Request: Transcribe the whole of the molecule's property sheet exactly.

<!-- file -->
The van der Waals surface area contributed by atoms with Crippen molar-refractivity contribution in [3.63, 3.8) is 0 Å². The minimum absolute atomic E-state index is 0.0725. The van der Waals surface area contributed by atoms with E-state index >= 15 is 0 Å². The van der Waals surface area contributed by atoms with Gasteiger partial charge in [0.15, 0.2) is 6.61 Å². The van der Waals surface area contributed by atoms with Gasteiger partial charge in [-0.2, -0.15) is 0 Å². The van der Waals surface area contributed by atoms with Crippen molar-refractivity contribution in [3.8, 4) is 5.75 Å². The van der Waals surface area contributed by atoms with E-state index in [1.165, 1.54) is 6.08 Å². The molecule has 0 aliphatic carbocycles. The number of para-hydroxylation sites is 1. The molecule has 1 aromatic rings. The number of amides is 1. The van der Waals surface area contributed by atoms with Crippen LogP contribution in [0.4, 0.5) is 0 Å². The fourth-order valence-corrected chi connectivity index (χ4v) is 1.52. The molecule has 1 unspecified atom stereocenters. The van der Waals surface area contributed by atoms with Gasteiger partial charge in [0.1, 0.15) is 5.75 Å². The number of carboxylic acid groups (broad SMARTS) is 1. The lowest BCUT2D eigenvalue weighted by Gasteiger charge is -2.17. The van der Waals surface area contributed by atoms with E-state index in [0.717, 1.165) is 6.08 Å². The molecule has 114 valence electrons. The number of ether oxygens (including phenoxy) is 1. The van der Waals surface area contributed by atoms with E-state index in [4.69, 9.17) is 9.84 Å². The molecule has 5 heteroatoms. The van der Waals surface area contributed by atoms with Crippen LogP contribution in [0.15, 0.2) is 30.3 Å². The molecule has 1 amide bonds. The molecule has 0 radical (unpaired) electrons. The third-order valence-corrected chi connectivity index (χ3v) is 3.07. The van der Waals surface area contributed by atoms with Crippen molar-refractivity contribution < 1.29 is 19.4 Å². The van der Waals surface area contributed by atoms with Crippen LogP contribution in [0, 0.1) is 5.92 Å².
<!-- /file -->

The van der Waals surface area contributed by atoms with Crippen molar-refractivity contribution in [3.63, 3.8) is 0 Å². The minimum absolute atomic E-state index is 0.0725. The van der Waals surface area contributed by atoms with E-state index >= 15 is 0 Å². The van der Waals surface area contributed by atoms with Gasteiger partial charge in [0.15, 0.2) is 6.61 Å². The van der Waals surface area contributed by atoms with Gasteiger partial charge in [-0.2, -0.15) is 0 Å². The van der Waals surface area contributed by atoms with Crippen molar-refractivity contribution in [3.8, 4) is 5.75 Å². The van der Waals surface area contributed by atoms with E-state index in [1.165, 1.54) is 6.08 Å². The molecule has 0 aliphatic carbocycles. The number of para-hydroxylation sites is 1. The molecule has 1 aromatic rings. The number of amides is 1. The van der Waals surface area contributed by atoms with Crippen LogP contribution in [0.4, 0.5) is 0 Å². The fourth-order valence-corrected chi connectivity index (χ4v) is 1.52. The molecule has 1 unspecified atom stereocenters. The van der Waals surface area contributed by atoms with Gasteiger partial charge in [0.1, 0.15) is 5.75 Å². The number of carboxylic acid groups (broad SMARTS) is 1. The lowest BCUT2D eigenvalue weighted by Gasteiger charge is -2.17. The van der Waals surface area contributed by atoms with E-state index in [0.717, 1.165) is 6.08 Å². The molecule has 114 valence electrons. The number of ether oxygens (including phenoxy) is 1. The van der Waals surface area contributed by atoms with E-state index in [4.69, 9.17) is 9.84 Å². The molecule has 5 heteroatoms. The van der Waals surface area contributed by atoms with Crippen LogP contribution in [0.15, 0.2) is 30.3 Å². The molecule has 1 amide bonds. The molecule has 0 radical (unpaired) electrons. The third-order valence-corrected chi connectivity index (χ3v) is 3.07. The van der Waals surface area contributed by atoms with Crippen molar-refractivity contribution < 1.29 is 19.4 Å². The van der Waals surface area contributed by atoms with Crippen LogP contribution in [0, 0.1) is 5.92 Å².